Technically it's their second Valentine's Day. But last year around this time everything was still new and tentative between them, so Buffy thinks they're allowed a do-over. And as long as they're stuck in L.A. anyway... anything less than a romantic dinner for two would have been a criminal waste of four-star restaurants.
Spike's good at presents. Has an unerring memory for the earrings she gazed at longingly, or the boots she drooled over in the shop window. And a keen eye for the uniquely-suited-to-Buffy. Like for example the black velvet box in its little nest of shredded gold tissue, open upon a pendant cross of blood-red garnet and milky pearls. Buffy holds it up, and the garnets flash in the candlelight, a match for the Bordeaux. Beautiful, and more beautiful still when her fingers find and release the cunning catch, and the cross comes apart to release the perfectly balanced miniature stiletto from its jeweled sheath. He breaks into a grin as she leaps up and leans over the marinara for an impromptu kiss.
Moment of truth time. "I didn't get you a present," she says, pushing the neatly wrapped bundle across the table. And bites her lip as Spike takes it, because her? Not so much with the remembrance of things past. It's not as if she doesn't know what he likes. Unlike certain former vampire boyfriends, Spike's an open book on that account. It's just that video games and punk vinyl aren't exactly what you'd call romantic. OK for a birthday present maybe, but Valentine's Day? That's got to be something special. And she really, really hopes she's got it right.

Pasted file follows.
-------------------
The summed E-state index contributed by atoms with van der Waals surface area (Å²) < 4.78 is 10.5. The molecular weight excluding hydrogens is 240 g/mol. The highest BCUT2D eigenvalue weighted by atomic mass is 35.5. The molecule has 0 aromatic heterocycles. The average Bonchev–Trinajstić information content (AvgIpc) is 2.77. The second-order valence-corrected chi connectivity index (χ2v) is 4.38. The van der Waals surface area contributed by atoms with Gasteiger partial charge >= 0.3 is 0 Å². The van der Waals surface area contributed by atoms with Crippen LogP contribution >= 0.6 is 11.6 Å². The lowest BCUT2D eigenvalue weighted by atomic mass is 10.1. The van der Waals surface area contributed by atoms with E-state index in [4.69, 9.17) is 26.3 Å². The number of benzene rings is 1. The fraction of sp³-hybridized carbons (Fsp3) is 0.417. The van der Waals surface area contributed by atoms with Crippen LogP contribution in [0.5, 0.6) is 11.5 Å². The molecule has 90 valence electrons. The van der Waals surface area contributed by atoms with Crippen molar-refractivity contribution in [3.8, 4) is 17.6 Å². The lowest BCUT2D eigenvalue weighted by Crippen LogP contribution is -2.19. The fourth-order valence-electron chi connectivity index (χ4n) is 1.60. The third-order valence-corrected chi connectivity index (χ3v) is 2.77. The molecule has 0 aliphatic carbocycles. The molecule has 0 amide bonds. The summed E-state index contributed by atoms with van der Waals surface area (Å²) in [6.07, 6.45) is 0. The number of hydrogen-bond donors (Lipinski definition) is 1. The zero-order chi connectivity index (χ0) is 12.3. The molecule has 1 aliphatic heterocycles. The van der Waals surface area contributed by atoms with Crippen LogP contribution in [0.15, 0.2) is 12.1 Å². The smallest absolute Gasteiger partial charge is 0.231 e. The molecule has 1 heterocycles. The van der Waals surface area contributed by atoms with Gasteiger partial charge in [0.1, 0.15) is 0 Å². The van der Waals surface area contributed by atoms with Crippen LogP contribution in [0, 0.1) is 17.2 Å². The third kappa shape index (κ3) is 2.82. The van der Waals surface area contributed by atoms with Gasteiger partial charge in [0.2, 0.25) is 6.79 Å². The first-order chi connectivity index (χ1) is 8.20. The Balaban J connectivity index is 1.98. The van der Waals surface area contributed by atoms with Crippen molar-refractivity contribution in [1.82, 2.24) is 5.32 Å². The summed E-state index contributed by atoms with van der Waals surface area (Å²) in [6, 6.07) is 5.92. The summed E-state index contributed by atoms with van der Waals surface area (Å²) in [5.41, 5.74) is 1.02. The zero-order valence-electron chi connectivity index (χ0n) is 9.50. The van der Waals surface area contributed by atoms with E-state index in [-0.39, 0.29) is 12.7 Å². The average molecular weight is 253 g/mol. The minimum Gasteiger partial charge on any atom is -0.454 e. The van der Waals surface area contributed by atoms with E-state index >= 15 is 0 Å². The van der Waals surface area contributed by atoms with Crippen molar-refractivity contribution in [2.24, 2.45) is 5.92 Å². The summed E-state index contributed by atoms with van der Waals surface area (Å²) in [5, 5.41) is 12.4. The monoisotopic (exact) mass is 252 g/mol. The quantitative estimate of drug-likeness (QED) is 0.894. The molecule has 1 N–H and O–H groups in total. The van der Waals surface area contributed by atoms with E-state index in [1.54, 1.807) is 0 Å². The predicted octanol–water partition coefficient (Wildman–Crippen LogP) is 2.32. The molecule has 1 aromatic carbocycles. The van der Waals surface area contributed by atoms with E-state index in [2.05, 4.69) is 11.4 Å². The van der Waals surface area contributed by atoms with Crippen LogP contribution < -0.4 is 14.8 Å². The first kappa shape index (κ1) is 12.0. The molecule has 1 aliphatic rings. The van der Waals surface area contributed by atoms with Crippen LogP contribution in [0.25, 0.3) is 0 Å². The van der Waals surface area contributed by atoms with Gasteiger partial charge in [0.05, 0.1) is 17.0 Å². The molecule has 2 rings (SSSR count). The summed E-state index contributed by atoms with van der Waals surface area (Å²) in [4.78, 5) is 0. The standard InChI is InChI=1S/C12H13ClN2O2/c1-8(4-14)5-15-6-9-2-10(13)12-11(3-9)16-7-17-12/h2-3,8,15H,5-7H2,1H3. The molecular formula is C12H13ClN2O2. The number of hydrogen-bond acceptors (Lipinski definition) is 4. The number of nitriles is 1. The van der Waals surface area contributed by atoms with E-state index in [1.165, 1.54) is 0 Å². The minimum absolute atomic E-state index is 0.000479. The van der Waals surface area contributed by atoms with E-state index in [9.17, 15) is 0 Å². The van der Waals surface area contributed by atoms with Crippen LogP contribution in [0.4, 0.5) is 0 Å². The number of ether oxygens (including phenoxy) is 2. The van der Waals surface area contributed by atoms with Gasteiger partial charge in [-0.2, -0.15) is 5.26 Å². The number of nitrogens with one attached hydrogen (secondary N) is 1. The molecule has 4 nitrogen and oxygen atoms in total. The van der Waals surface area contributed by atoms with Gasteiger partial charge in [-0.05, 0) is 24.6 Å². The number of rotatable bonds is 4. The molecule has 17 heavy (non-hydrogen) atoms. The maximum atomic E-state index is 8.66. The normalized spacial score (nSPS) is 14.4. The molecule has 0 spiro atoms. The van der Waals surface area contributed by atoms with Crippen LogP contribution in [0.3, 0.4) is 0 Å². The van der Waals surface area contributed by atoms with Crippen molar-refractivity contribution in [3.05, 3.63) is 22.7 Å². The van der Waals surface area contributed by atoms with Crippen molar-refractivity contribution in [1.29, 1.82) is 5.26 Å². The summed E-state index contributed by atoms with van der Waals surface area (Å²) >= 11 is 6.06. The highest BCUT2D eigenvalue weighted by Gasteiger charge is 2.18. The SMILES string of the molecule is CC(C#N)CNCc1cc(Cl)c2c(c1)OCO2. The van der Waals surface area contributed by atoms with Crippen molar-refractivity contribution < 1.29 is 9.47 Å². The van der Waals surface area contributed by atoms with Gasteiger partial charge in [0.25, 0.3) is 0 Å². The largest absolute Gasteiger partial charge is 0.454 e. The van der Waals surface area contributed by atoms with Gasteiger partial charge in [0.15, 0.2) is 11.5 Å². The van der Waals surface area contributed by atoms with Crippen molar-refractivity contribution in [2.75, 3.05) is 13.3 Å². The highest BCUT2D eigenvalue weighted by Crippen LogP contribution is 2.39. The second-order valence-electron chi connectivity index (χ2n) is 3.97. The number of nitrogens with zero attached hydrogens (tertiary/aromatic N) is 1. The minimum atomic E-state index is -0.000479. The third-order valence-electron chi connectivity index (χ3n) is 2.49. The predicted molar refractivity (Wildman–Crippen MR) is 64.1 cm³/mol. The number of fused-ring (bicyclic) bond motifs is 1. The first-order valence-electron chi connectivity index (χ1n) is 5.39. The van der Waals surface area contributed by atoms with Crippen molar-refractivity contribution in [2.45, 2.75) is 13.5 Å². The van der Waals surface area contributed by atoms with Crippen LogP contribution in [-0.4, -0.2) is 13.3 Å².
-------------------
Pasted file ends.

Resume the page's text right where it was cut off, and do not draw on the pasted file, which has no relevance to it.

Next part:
Spike raises an eyebrow. "What's this, then? High explosives?" Damn. High explosives. Spike would have loved high explosives. Focus, Buffy. You can get him high explosives next year. If there is a next year after he opens that package.
Her demon lover's brow creases as he frees his not-a-present from its prison of wrapping and ribbon. He peels the paper away, revealing a journal, leather-bound, the blank and uncut pages a rich and creamy white. Before he can voice a polite and puzzled thank you, she says, "There's three hundred and sixty-five of them. Pages, I mean. And I thought that maybe - it's just, you said you used to write a lot. And I, um, really liked the poem you did for our anniversary. So I thought that if you felt like ever... writing more, you could write them in there. And next year that could be... well... my present." His mouth is hanging open slightly. "Oh, God. That came out sounding much more sophisticated and romantic and much less weird and selfish in my head."
But he's smiling - not the usual cocky Spike-grin, but that sweet, brilliant smile she startles out of him only every now and again. "Let me get this straight, Slayer. You were on the receiving end of one of my poems and you want me to write you more?" Buffy nods, not trusting her voice to obey her. Spike strokes the supple leather of the binding as if it's her body he's caressing. "You'll have to make allowances, love," he says. Almost shy. Spike. Shy. Whoa. "'m not very good at writing it."
"That's OK," she replies. "I'm not very good at reading it."
She's kicking herself halfway through the sentence, but Spike's still smiling. And somehow, it comes out way more romantic than it sounded in her head.